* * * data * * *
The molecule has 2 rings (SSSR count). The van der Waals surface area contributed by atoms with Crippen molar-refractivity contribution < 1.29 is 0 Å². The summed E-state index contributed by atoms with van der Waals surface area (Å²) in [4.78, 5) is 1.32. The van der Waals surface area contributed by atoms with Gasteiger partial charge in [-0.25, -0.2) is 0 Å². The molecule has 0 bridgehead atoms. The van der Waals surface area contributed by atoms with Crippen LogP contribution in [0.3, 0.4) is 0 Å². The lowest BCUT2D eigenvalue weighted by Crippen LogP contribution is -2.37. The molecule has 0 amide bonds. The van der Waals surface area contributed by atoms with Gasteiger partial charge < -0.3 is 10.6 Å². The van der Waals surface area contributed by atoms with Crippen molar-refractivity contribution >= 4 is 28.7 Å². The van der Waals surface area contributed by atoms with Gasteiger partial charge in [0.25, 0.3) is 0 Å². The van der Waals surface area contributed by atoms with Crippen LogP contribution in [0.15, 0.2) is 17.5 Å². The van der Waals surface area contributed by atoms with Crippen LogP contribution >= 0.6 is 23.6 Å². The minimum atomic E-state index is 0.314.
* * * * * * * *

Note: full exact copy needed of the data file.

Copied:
The molecule has 2 rings (SSSR count). The van der Waals surface area contributed by atoms with Crippen molar-refractivity contribution < 1.29 is 0 Å². The summed E-state index contributed by atoms with van der Waals surface area (Å²) in [4.78, 5) is 1.32. The van der Waals surface area contributed by atoms with Gasteiger partial charge in [-0.25, -0.2) is 0 Å². The molecule has 0 bridgehead atoms. The van der Waals surface area contributed by atoms with Crippen LogP contribution in [0.3, 0.4) is 0 Å². The lowest BCUT2D eigenvalue weighted by Crippen LogP contribution is -2.37. The molecule has 0 amide bonds. The van der Waals surface area contributed by atoms with Gasteiger partial charge < -0.3 is 10.6 Å². The van der Waals surface area contributed by atoms with Crippen molar-refractivity contribution >= 4 is 28.7 Å². The van der Waals surface area contributed by atoms with Gasteiger partial charge in [0.25, 0.3) is 0 Å². The van der Waals surface area contributed by atoms with Crippen LogP contribution in [0.15, 0.2) is 17.5 Å². The van der Waals surface area contributed by atoms with Crippen LogP contribution >= 0.6 is 23.6 Å². The minimum atomic E-state index is 0.314.